Ultimately, the world is looking for ways to reduce carbon emissions and oil dependency – as these are two factors that we know influence climate change. In a recent study conducted by the Electric Power Research Institute and NRDC, it was found that widespread electric car use could potentially cut carbon emissions by as much as 550 million metric tons annually by 2050 – that’s essentially the amount of emissions produced by 100 million passenger vehicles.
The recent Paris Climate Agreement – where 197 nations representing 97% of the world’s carbon emissions got together – unveiled commitments that aimed to combat climate change. The agreement was brokered at the end of 2015 and subsequently signed by participating nations in April, 2016. While the Copenhagen and Cancun Agreements saw countries pledge to reduce carbon emissions by 2020, the Paris Agreement includes commitments from 2020 onwards – signalling an ingoing drive to reduce emissions and combat climate change.
Major carbon emitters that took part in the agreement included the USA, China, India, Mexico, EU, Brazil, South Korea and Indonesia. Australia was also part of this agreement; we have already pledged to reduce greenhouse gas emissions by 26-28% below 2005 levels by 2030 – however many hope that by signing the Paris Agreement Australia will strive to do more. While we are not one of the leading carbon producers on a global scale, an article published by Abc.net.au notes that Australia is considered to be “one of the world’s highest per capita emitters”.
According to NRDC’s article, motor vehicles account for 17% of the world’s CO2 emissions; as such, motor vehicles consequently featured in the Paris Agreement. The three largest passenger car markets (which represent two thirds of global sales) have all put strong fuel economy standards in place. These standard will help drive up electric vehicle sales, as governments push for cleaner, more economical vehicles.
China is one of countries committed to implementing better fuel economy standards. In recent times it has become one of the world’s largest markets for electric cars (overtaking the US in 2015), and is home to the largest electric vehicle manufacturer – BYD.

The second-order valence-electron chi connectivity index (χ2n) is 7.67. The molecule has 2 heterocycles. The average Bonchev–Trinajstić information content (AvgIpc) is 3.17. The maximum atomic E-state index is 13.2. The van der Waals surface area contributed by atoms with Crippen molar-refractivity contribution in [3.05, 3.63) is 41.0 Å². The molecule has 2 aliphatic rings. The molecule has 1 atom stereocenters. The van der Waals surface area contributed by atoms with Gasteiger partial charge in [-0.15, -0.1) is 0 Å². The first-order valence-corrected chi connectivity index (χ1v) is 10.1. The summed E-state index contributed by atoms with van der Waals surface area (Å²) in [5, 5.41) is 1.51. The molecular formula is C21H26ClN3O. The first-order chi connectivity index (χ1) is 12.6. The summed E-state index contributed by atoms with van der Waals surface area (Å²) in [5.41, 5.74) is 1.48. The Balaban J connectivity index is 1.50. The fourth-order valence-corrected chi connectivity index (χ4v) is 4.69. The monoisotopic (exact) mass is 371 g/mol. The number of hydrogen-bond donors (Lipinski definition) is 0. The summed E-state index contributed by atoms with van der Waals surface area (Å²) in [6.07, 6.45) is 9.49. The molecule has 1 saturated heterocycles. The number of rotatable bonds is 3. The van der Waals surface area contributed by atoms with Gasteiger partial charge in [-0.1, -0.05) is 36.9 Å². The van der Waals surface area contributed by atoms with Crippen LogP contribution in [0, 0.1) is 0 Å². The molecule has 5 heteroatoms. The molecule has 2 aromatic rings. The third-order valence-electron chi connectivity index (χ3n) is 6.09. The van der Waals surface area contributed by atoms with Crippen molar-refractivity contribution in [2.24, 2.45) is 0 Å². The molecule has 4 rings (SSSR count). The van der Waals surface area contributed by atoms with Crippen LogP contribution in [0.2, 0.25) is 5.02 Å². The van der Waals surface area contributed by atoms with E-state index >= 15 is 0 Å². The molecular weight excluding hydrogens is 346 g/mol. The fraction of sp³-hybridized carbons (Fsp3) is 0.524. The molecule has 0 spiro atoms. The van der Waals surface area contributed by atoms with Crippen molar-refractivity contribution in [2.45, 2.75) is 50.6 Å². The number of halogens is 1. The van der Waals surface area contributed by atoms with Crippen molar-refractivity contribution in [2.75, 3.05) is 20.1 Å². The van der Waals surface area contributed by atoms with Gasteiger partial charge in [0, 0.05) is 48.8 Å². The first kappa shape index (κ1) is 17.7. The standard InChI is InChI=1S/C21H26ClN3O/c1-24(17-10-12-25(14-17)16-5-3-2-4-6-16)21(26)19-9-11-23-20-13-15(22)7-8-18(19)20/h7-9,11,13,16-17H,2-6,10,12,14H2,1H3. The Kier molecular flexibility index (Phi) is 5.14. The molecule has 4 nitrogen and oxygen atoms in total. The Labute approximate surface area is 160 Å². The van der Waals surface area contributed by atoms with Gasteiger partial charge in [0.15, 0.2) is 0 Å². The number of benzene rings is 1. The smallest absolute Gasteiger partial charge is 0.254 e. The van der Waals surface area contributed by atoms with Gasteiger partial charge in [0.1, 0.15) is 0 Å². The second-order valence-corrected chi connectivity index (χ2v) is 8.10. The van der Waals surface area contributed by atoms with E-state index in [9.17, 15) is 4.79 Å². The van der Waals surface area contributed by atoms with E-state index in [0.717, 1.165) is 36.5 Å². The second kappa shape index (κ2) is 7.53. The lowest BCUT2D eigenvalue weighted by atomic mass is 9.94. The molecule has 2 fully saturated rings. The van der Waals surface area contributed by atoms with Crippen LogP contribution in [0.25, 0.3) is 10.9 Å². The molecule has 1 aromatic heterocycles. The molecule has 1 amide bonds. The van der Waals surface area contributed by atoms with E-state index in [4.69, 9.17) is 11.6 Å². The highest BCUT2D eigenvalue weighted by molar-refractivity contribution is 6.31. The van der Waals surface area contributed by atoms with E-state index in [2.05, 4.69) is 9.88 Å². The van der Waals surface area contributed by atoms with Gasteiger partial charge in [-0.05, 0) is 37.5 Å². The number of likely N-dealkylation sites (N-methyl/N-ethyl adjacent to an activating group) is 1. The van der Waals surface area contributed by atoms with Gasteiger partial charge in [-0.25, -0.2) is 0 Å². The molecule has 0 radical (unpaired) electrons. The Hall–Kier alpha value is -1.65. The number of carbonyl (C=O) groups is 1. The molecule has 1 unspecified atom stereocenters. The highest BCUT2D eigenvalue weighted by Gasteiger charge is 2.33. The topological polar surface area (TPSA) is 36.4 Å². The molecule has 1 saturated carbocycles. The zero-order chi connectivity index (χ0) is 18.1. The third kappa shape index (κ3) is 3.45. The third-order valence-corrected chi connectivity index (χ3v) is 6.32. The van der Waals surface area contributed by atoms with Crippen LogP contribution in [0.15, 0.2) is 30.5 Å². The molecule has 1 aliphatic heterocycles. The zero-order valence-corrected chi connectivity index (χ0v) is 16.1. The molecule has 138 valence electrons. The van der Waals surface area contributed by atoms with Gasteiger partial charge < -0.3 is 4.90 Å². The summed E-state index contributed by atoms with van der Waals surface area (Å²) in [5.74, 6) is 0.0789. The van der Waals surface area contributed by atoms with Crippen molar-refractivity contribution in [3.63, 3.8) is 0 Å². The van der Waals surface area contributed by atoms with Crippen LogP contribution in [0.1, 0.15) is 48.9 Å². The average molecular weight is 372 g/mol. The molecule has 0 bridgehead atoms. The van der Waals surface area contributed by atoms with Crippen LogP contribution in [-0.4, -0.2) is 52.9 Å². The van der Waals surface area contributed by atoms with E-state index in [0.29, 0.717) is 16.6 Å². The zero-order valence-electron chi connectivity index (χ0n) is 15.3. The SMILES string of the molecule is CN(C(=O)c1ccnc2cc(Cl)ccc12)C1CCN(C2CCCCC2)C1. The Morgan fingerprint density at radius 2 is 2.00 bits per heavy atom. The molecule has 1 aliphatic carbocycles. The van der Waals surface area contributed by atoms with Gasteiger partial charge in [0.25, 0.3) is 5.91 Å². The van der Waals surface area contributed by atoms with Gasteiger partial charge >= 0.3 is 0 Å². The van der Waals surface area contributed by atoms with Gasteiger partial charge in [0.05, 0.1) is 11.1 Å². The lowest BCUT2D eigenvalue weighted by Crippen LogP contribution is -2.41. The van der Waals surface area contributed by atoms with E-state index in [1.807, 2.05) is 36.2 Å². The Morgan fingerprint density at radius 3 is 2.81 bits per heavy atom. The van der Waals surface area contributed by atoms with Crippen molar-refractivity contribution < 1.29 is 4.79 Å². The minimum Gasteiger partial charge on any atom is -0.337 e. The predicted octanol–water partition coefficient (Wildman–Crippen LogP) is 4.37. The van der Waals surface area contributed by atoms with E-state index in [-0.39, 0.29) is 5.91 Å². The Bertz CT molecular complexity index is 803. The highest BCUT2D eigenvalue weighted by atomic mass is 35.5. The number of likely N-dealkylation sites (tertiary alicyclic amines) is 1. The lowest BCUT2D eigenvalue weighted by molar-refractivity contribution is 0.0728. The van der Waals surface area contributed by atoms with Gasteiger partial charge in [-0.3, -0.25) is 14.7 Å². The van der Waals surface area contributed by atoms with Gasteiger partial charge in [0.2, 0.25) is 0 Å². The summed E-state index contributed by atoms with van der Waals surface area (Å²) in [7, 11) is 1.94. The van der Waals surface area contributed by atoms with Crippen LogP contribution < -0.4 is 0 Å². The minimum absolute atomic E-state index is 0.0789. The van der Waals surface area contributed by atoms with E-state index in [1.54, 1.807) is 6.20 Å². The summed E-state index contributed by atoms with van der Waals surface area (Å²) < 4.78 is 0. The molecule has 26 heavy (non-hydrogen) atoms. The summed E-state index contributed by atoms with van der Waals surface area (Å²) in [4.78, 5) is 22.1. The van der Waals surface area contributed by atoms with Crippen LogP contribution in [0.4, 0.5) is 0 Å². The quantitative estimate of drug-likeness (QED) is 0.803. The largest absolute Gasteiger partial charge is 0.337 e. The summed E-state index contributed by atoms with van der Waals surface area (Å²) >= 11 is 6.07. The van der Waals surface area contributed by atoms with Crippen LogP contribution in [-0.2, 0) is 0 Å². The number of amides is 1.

Many car manufacturers are already embracing electric vehicles – with many investing billions of dollars in electric technology.
According to NRDC, the number of electric car models has increased from just 2 in 2012 to 25 in 2016 – and that number is only set to rise. Manufacturers such as Tesla (whose Model 3 is set for release in 2017), GM, Nissan and BMW are leading the way; however others are beginning to jump on the bandwagon.
Manufacturing giant Ford has invested a whopping $4.5 billion in electric car technology, and plans to add 13 hybrids and pure electric vehicles to its range by 2020. This means that more than 40% of its lines will be electrified. Honda has also announced that by the same year, two thirds of its line up will be electrified – including conventional hybrid cars, plug-in hybrids and fuel cell vehicles.
The field of electric cars has also captured the attention of companies beyond the vehicle manufacturing industry, with Apple and Google apparently tipped to join the race. If these giants believe electric cars are worth the investment, then the future certainly is looking bright.
Although many are predicting a bright future for electric powered vehicles, perhaps unsurprisingly oil companies are playing it down.